The Room is a puzzle game in the strictest sense. Players need not worry themselves with anything but solving puzzles. In each of the four stages, players are plopped down in front of a box composed of many mechanical locks. It is usually these, and other mechanical objects on the boxes that represent puzzles. Figuring out how they operated was the main brain drain.
Unlike Mansion of Hidden Souls and Juggernaut, I felt like The Room did a better job of implementing puzzles. The former games were puzzle games yes, but they placed more emphasis on exploring an environment, finding items, and making a connection as to where they needed to be used. This game’s puzzles are more self-contained in part because there’s no environment exploration. The boxes need to be scoured for clues, I mean scoured, but there’s no other exploration. The puzzles in the game were serious thinkers though.
With four brief stages, it only took me a few bedtime sessions to complete, most of the time though, I was staring at my tablet deep in thought trying to work a puzzle out. If not that scenario, then I was inspecting every inch of the larger box trying to figure out what to work on next. There’s a faint amount of narrative in the form of notes from a researcher friend, but it’s supplementary. They enhanced the mystery surrounding why the player is doing what they’re doing, but the puzzles were the motivation, at least for me.
This was the first output of Fireproof Games, a British studio made up of seasoned designers and I thought it was a mature experience among the cartoonish chaff that populates mobile platforms. The Room is available on Android and iOS devices for $1.99.
Very much wanting to be a part of the zeitgeist surrounding the release of Fire Emblem: Awakening, I had the urge to play a Fire Emblem game around the game’s February 2013 release. This is despite having written off the tactical role-playing genre previously and already owning a few Fire Emblem titles that I never got more than halfway through. You see, it’s a genre I like in concept, but in practice I don’t have the patience for; I usually haphazardly rush into battles which only get me so far. At least, that used to be the case. When I decided to play Fire Emblem: The Sacred Stones alongside a friend (as he was having the same urges as I), I approached it with more maturity and was able to adapt to its gameplay style. In short, I came, I saw, I conquered.
The Sacred Stones was only the second Fire Emblem game to see release in the United States when it hit the Game Boy Advance in 2005. Intelligent Systems had been pumping out the Fire Emblem jams since 1990, but I guess Nintendo didn’t think highly enough of its western audience to localize any of these games until the 2003 release of Fire Emblem, also on the GBA. Which is strange, as this series is one of the forerunners of the genre, especially on home consoles and handhelds.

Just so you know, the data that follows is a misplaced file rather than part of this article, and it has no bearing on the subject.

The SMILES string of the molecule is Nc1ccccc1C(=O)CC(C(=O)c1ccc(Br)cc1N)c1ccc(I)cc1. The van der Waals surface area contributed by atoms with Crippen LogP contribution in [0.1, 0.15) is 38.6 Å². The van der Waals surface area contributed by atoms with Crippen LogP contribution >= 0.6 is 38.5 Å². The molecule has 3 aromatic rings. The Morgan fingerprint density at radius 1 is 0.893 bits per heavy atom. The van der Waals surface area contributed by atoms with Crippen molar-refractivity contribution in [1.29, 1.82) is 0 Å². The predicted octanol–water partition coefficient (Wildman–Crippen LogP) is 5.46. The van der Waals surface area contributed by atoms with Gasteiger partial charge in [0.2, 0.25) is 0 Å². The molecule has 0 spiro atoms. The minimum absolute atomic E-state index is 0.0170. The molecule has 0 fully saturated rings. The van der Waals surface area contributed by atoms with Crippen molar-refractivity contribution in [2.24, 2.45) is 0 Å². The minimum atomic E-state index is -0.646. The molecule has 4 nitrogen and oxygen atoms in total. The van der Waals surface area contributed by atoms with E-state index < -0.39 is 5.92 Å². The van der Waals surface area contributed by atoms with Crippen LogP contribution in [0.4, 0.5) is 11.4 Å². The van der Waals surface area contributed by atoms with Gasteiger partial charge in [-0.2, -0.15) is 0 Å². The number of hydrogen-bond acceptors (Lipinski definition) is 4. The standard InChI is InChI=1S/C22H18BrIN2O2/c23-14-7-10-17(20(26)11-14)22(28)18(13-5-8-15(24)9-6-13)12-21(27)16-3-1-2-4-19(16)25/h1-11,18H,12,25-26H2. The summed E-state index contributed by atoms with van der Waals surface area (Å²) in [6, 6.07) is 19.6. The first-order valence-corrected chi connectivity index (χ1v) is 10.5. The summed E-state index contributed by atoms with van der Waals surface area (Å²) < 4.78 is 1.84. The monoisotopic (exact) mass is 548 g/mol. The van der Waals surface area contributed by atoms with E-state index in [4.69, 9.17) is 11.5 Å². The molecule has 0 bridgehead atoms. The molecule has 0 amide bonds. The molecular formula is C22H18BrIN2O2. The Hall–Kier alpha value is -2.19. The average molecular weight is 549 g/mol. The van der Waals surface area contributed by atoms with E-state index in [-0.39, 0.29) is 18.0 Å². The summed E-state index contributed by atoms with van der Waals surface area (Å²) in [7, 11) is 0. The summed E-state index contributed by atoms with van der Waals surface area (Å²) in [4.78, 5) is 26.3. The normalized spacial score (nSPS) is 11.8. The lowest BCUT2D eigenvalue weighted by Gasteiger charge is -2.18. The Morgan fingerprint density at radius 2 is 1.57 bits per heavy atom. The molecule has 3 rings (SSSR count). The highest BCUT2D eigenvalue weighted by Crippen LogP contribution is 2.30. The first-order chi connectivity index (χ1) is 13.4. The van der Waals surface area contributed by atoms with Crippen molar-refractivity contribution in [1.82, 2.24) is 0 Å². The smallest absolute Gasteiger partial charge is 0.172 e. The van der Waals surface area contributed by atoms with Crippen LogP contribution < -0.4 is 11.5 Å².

As is tradition with Fire Emblem games, The Sacred Stones is set in a fantasy setting where magic and demonic creatures are prevalent. Taking place on the continent of Magvel, this game focuses on Eirika and Ephraim, the princess and prince of Renais. Their country has recently been invaded by Grado, a former ally and in their quest to uncover why, they discover the well-intentioned actions of the prince of Grado has brought about the potential resurrection of the Demon King. Their efforts to prevent such a catastrophe lead them to every nation in Magvel in search of the Sacred Stones – wards of such evil.
Players control Eirika for the first third of the game, about the time she reunites with Ephraim. At this point, players have the option of playing through the next third as either character. Eirika’s path takes her to western nations in search of support while Ephraim chooses to confront Grado head-on. My friend and I each chose different routes and we can say with certainty that Ephraim’s path is a little tougher. We had fun discussing the story beats in these chapters, but like most of the game, it was shallow.
My only major gripe with The Sacred Stones is the thin story. There was a lot of exposition before and after battles, but the script was cliché-ridden, in regards to both plot points and characterization. It wasn’t a very exciting story all in all. The plot focused on a handful of major characters, but to get any details on the other twenty or so (besides the most basic information) support conversations were needed. These were lengthy conversations mid-battle between two characters that parlayed back-story, and sometimes a faint amount of character growth.
Had I not had another person playing alongside me, I imagine the predictable story and flat characterization wouldn’t have been enough to entice me to complete the game. However, the meat and potatoes of the game if you will, is the gameplay. As a commander of a small military squad, players had to scout out the battlefield, figure out a suitable composition of unit classes, and ultimately outperform the opposition.
I think the biggest reason I was successful playing the game this time around, was thoroughness. I took everything into consideration. Before battles, I’d carefully plan out who I wanted to fight, aiming to keep everyone about the same level. In battles, I’d keep everyone together for the most part, having a squad with a strong perimeter. Some weapons and magic were more effective against others so I’d check the equipment of enemy units to make sure I was sending in someone who could handle the enemy and hopefully have an offensive or defensive advantage. I’d also pay very close attention to the enemies’ movement range, hoping to not push my units too far into enemy territory too quickly. Without this thoroughness, I wouldn’t have beaten the game.